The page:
Georgia Football takes on the Ole Miss Rebels in a top-ten match on Saturday. This game has everything: Ole Miss trying to keep their CFP hopes alive, like the Dawgs. Georgia is trying to seal the SEC East and get closer to the SEC record of wins in a row—a lot on the line. I can feel the fan base “Munsoning” right now as I type! But many who will be viewing this game with no rooting interest will not understand the history these two schools have and how similar they are.
Culturally, Ole Miss and Georgia are incredibly familiar. I don’t want to bore you with the similarities, but when visiting Oxford for a college visit, I saw the place as an Athens-lite. But you clicked on the blog for the history between the two schools, and I appreciate you reading about Georgia’s football history. Not to go on a rant, but Georgia’s recent success has brought on a ton of bandwagoners. It’s something I genuinely hate, but it is just a byproduct of winning.
Those of you reading this live-and-die-by-Georgia football were there when times were bleak. You know the names of the past and appreciate the history of the program you love because it gives you insight into the context of the success Georgia is having right now. Or you just love reading about history. Either way, you are unlike many in my generation who deem the past insignificant because they were not born yet. Alright, enough already; back to Ole Miss and Georgia football history.
Georgia and Ole Miss first started playing in 1940. Relatively recent in both school’s football playing history. I found that to be interesting. The first match-up was held in Athens, and the Dawgs lost 28-14. Though the Rebels won the first game, the Dawgs have owned this series. Georgia’s first win against the Rebels took place in 1942 in Memphis. Georgia won that game 48-13.
Georgia and Ole Miss played infrequently after the 1942 season. They both played against each other in 1955 and 1966. 1966, however, is the start of both schools playing on an annual basis. From 1966 to 2002, Georgia and Ole Miss played each other every year, which shocked me. When looking back at games played in history, I just ignored the fact Georgia played Ole Miss every year. During that span, Ole Miss only won 10 times against the Dawgs, as Georgia won 25 times against the Rebels.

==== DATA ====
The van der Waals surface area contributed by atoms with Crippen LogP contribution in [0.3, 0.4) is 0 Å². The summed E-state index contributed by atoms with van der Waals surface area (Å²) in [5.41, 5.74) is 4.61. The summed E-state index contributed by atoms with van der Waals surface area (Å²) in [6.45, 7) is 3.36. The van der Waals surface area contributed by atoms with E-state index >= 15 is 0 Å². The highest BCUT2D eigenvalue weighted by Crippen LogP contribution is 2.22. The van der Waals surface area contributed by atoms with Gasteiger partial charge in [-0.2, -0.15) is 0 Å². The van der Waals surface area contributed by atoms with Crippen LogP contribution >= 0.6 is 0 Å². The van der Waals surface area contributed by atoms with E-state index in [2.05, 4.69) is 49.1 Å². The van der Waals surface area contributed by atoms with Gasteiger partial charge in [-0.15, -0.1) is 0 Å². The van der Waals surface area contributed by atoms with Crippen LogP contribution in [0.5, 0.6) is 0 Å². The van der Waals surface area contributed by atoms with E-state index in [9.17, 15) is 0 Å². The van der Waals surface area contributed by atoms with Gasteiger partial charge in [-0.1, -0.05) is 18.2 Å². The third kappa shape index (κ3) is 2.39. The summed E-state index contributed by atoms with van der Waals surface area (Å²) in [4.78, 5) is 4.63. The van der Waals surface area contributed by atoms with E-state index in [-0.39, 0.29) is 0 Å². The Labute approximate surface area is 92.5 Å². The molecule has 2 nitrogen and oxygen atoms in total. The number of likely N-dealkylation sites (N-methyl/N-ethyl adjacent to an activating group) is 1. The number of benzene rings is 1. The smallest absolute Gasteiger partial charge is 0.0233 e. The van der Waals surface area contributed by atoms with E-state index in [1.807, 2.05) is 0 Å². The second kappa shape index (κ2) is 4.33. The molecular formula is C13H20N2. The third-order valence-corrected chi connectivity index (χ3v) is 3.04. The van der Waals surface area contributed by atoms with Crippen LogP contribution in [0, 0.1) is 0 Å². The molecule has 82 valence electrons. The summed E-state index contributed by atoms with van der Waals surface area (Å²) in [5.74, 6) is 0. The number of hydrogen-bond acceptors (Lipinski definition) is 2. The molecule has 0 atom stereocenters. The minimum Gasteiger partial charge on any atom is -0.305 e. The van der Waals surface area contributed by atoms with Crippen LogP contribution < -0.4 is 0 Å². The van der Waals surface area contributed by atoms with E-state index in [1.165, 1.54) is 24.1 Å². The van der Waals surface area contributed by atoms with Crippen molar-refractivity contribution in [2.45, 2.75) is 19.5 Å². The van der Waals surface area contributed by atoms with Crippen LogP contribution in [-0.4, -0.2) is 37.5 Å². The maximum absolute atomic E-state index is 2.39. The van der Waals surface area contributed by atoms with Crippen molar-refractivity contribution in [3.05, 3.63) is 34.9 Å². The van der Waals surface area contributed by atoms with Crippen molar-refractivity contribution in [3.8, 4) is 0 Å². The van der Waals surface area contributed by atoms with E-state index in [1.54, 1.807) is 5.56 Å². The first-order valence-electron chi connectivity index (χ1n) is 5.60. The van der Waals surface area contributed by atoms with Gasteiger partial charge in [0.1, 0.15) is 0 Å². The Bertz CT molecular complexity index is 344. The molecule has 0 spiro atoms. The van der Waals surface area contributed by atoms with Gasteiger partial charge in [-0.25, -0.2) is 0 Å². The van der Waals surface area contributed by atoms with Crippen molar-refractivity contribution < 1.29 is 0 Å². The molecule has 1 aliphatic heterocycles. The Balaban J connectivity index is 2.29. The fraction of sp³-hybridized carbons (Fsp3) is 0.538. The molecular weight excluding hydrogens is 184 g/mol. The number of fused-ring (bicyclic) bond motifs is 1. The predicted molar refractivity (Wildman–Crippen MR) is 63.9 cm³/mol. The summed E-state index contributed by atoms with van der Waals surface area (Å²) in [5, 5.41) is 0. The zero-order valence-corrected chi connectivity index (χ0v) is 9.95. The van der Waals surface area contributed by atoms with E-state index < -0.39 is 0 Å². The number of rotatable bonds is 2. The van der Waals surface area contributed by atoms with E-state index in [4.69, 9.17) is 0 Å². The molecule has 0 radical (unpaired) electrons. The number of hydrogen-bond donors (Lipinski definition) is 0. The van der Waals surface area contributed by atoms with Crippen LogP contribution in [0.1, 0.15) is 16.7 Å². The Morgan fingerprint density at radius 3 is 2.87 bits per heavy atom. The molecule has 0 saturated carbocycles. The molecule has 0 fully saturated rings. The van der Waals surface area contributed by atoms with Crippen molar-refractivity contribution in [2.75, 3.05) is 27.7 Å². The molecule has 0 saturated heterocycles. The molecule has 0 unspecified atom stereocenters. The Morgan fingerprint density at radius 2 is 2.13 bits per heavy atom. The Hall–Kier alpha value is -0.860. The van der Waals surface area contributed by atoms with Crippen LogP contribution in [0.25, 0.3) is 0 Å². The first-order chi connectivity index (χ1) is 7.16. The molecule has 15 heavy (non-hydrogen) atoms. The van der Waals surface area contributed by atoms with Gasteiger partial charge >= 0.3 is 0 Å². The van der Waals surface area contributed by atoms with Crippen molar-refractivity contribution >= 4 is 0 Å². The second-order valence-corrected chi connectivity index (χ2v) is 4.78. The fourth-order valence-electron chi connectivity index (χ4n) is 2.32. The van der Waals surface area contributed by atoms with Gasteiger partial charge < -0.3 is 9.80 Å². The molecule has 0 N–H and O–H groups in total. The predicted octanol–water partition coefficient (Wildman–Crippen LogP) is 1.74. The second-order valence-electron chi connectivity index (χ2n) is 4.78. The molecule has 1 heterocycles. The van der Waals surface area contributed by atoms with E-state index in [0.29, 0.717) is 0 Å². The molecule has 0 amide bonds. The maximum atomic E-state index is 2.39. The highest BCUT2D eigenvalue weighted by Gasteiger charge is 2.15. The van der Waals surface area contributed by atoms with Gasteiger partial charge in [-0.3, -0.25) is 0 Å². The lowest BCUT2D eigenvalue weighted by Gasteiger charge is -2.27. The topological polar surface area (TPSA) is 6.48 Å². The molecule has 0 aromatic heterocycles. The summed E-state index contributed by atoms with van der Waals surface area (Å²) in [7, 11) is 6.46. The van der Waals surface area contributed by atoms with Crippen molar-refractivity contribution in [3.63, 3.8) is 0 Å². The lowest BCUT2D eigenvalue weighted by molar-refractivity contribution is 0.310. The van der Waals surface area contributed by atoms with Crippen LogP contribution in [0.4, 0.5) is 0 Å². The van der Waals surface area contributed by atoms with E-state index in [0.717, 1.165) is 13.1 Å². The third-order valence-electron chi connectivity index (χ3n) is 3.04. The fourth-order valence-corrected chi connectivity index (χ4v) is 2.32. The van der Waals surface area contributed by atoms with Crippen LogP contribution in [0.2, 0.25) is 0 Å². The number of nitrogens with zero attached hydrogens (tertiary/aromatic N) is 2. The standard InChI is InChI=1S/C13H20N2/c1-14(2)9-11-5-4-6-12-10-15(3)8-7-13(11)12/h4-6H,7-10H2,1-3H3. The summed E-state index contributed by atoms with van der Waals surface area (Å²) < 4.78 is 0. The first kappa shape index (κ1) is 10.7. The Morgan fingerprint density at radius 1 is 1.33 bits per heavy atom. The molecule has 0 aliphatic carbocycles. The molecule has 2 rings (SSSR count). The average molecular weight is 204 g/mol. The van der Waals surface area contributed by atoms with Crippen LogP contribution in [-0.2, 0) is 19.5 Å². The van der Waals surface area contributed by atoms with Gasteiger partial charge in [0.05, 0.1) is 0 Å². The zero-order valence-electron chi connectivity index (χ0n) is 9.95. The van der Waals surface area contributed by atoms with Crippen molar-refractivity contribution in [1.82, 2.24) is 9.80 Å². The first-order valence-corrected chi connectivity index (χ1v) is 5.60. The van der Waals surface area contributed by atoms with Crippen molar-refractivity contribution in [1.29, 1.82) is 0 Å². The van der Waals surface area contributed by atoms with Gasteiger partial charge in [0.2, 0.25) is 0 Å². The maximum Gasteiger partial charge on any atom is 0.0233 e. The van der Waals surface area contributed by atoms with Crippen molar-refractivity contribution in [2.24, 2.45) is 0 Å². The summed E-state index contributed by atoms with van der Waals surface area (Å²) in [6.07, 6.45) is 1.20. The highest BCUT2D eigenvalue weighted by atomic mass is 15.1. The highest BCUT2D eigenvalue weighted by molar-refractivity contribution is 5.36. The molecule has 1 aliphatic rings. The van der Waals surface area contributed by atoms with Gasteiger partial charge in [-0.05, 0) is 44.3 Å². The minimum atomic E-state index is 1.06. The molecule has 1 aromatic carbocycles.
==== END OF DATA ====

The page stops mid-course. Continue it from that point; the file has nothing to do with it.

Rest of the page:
This new information also brought me to question why did we stop playing Ole Miss every year. So, if anybody has the answer, please let me know. I tried Google for a specific reason and could not find one.
Anyway, the Dawgs have 32 wins in the series and have only lost 12 times to the Rebels. There was also a tie in the series in 1941. Two months before Pearl Harbor. So, does it count? The game has been played in Oxford and Athens, but it has also been played in Jackson, MS, Memphis, TN, and Atlanta, GA.
The last time these two squared off was in 2016—Kirby Smart’s first year as head coach at Georgia. The Dawgs got walloped in that game 45-14 to an excellent Hugh Freeze lead Ole Miss team. However, that game does not count or exist in the official record books because the NCAA vacated the win. So, the Dawgs have a 10-game winning streak against the Rebels.
This year’s game will be played Between the Hedges inside Sanford Stadium. It will be the first time Ole Miss has come to Athens since 2012. It took 11 years before Ole Miss came back to Athens, thanks to the SEC rotation. Thanks guys! Georgia has yet to make a trip to College Station to play Texas A&M, and it does not look like they have for some time.
Georgia and Ole Miss for the 46th time. This game has the makings to be one of the more significant times these two have faced off. I hope that it’s not memorable and the Dawgs roll. But given what the bookmakers think, it will be a close one.